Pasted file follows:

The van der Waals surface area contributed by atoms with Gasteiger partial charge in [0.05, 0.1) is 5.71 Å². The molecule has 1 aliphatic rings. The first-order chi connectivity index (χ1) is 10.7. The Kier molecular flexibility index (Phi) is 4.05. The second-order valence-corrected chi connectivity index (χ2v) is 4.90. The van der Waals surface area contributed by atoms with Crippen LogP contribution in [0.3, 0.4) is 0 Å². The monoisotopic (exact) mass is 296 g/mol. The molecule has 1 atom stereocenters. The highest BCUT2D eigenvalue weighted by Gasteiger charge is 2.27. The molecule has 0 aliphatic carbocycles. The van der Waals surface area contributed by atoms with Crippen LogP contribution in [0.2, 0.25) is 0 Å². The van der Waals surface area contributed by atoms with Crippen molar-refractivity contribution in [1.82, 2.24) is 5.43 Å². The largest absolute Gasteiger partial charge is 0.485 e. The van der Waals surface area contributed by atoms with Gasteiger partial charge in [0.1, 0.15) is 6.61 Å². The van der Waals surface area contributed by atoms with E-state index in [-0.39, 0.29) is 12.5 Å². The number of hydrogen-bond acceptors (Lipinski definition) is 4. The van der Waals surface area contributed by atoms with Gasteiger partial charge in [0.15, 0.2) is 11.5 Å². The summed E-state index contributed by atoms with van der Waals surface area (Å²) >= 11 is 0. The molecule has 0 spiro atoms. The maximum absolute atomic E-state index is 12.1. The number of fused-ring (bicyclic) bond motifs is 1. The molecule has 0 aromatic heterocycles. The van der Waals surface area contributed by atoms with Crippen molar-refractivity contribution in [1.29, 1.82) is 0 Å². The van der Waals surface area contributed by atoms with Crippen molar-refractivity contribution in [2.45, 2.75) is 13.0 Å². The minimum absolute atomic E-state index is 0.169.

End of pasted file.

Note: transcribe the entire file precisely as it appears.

The van der Waals surface area contributed by atoms with Gasteiger partial charge in [0.05, 0.1) is 5.71 Å². The molecule has 1 aliphatic rings. The first-order chi connectivity index (χ1) is 10.7. The Kier molecular flexibility index (Phi) is 4.05. The second-order valence-corrected chi connectivity index (χ2v) is 4.90. The van der Waals surface area contributed by atoms with Crippen LogP contribution in [0.3, 0.4) is 0 Å². The monoisotopic (exact) mass is 296 g/mol. The molecule has 1 atom stereocenters. The highest BCUT2D eigenvalue weighted by Gasteiger charge is 2.27. The molecule has 0 aliphatic carbocycles. The van der Waals surface area contributed by atoms with Crippen LogP contribution in [0.2, 0.25) is 0 Å². The van der Waals surface area contributed by atoms with Crippen molar-refractivity contribution in [1.82, 2.24) is 5.43 Å². The largest absolute Gasteiger partial charge is 0.485 e. The van der Waals surface area contributed by atoms with Gasteiger partial charge in [0.1, 0.15) is 6.61 Å². The van der Waals surface area contributed by atoms with E-state index in [-0.39, 0.29) is 12.5 Å². The number of hydrogen-bond acceptors (Lipinski definition) is 4. The van der Waals surface area contributed by atoms with Gasteiger partial charge in [0.15, 0.2) is 11.5 Å². The summed E-state index contributed by atoms with van der Waals surface area (Å²) >= 11 is 0. The molecule has 0 spiro atoms. The maximum absolute atomic E-state index is 12.1. The number of fused-ring (bicyclic) bond motifs is 1. The molecule has 0 aromatic heterocycles. The van der Waals surface area contributed by atoms with Crippen molar-refractivity contribution in [1.29, 1.82) is 0 Å². The van der Waals surface area contributed by atoms with Crippen molar-refractivity contribution in [2.45, 2.75) is 13.0 Å². The minimum absolute atomic E-state index is 0.169.